How Louis C.K. made Horace and Pete

In 2015 Louis C.K. filmed the final episode of his FX series, Louie. Five seasons and many Emmy nominations and awards later and it was time for a break. Not a total break, but with television projects like Baskets with Zach Galifianakis and Better Things with Pamela Adlon, and plans for a movie, Louis needed to stop Louie. He told Marc Maron, “I don’t know if I’ll make another one and it needs to be okay if I never do.”

“I walked away from Louie and I had a month where I didn’t know what I was going to do next,” Louis told Howard Stern. That’s okay, he added, because gaps are “where good ideas come from.”

Later that summer, Louis met his friend Dino Stamatopoulos and told him “I saw this little thing called Abigail’s Party.” This along with Annie Baker’s play, The Flick ,ignited what would become the web released show Horace and Pete.

It seems obvious that the comedian who pioneered concert ticket sales and downloads of stand-up specials, would reconstruct everything about a television show, but that process wasn’t bestowed upon Louis. It took luck, time, hustle, and a roster of talented people for Louis to pull the whole thing off. That’s the story we’ll look at, how Louis C.K. made Horace and Pete.

Clear the decks.

To start, Louis had to clear the decks. “I threw everything away,” he told Howard Stern. Abigail’s Party was so good, it inspired something that would take all his time. “God dammit, I’ve never seen anything like this,” Louis told Stern. “I want to make a show that operates on this frequency.” Louis considered making it for FX. He had just signed a new contract with the network and he wanted to do something for them, but Horace and Pete couldn’t be it.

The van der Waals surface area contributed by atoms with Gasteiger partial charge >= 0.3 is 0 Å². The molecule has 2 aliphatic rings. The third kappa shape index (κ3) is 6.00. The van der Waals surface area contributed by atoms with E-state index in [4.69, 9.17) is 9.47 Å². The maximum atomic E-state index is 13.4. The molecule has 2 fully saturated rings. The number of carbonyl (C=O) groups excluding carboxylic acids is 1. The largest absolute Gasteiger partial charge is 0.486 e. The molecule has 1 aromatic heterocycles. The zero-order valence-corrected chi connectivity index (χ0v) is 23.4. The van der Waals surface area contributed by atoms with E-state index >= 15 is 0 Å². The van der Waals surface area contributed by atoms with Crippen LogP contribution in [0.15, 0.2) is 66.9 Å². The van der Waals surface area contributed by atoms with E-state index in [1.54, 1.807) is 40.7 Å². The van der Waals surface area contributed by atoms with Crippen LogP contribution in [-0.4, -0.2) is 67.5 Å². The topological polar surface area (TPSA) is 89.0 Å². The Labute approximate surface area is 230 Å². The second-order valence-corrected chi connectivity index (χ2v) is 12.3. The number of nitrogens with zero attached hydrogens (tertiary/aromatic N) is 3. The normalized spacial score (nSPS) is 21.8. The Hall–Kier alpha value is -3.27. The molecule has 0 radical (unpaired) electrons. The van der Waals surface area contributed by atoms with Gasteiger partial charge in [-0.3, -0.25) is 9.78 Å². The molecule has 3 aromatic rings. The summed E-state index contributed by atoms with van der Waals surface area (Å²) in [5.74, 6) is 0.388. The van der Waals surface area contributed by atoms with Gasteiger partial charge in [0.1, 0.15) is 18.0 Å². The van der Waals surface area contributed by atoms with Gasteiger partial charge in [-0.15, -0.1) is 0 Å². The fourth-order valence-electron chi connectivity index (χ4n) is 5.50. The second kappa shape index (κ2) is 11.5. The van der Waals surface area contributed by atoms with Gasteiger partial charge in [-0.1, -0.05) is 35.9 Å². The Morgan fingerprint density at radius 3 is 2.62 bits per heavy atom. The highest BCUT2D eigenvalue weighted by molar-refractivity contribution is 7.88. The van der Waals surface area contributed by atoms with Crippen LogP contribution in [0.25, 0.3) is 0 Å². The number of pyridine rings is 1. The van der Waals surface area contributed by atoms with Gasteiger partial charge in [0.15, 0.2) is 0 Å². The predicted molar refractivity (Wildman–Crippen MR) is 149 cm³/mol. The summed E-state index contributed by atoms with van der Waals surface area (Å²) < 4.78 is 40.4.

The things that drew Louis to Abigail’s Party and The Flick were things that wouldn’t work on television. There were no ad breaks, ample profanity, and long scenes were the square peg that couldn’t fit in the round hole of television. Louis also didn’t want to promote it. “I didn’t want the audience to smell this show before they got it,” he told Marc Maron.

Once he decided it couldn’t work on FX, he thought about other options. “Originally I thought I’ll never cut,” Louis told Stern. He soon realized that wasn’t going to work, and “I let go of the never cutting thing.” Other ideas developed and faded. He wanted a single set, but two scenes. That meant a business below a residence. What kind of business? A family business. What kind of family business? A bar.

Louis told Charlie Rose, “I feel like I found this family in my head somewhere.” He just the “stenographer.” “I open the bar in the morning and just start writing what happens,” he explained to Marc Maron.

In episode 7, Louis’s character is perplexed. Another character teased something that could be true or not. Louis told Charlie Rose he still isn’t sure what the truth is. “Stories are found things, like fossils in the ground,” wrote Stephen King, and it’s an approximation for Louis’s process too.

Louis kept digging. He thought about it, refined it and turned it around. He told Charlie Rose, “before I write it I walk around, driving myself crazy thinking about it. I carve — I do all the carving up here. And I know what’s going to happen. I think about what it means in each interaction and what direction it’s going to go. And I think about all of that for a long time. It’s like being pregnant and finally I regurgitate it on to the page.”

As he carved a few things became clear.